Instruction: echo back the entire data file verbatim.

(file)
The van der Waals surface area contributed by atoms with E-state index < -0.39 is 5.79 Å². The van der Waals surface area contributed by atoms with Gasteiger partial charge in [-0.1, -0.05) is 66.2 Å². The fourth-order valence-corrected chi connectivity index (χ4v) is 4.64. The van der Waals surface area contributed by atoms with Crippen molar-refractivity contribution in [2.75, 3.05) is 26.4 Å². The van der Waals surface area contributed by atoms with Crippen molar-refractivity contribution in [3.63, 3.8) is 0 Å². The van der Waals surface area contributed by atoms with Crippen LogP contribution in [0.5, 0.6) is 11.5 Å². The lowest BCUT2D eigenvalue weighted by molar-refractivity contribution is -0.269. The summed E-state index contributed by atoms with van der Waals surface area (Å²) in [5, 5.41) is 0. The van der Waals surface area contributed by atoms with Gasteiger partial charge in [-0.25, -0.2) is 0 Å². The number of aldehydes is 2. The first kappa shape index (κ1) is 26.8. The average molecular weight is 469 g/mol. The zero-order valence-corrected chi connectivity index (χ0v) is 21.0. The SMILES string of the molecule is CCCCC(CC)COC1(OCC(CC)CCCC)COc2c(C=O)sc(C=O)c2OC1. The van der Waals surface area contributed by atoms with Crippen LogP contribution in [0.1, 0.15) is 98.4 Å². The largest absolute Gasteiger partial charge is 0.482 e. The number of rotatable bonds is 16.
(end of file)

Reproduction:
The van der Waals surface area contributed by atoms with E-state index < -0.39 is 5.79 Å². The van der Waals surface area contributed by atoms with Gasteiger partial charge in [-0.1, -0.05) is 66.2 Å². The fourth-order valence-corrected chi connectivity index (χ4v) is 4.64. The van der Waals surface area contributed by atoms with Crippen molar-refractivity contribution in [2.75, 3.05) is 26.4 Å². The van der Waals surface area contributed by atoms with Crippen molar-refractivity contribution in [3.63, 3.8) is 0 Å². The van der Waals surface area contributed by atoms with Crippen LogP contribution in [0.5, 0.6) is 11.5 Å². The lowest BCUT2D eigenvalue weighted by molar-refractivity contribution is -0.269. The summed E-state index contributed by atoms with van der Waals surface area (Å²) in [5, 5.41) is 0. The van der Waals surface area contributed by atoms with Gasteiger partial charge in [-0.25, -0.2) is 0 Å². The number of aldehydes is 2. The first kappa shape index (κ1) is 26.8. The average molecular weight is 469 g/mol. The zero-order valence-corrected chi connectivity index (χ0v) is 21.0. The SMILES string of the molecule is CCCCC(CC)COC1(OCC(CC)CCCC)COc2c(C=O)sc(C=O)c2OC1. The van der Waals surface area contributed by atoms with Crippen LogP contribution in [0.1, 0.15) is 98.4 Å². The largest absolute Gasteiger partial charge is 0.482 e. The number of rotatable bonds is 16.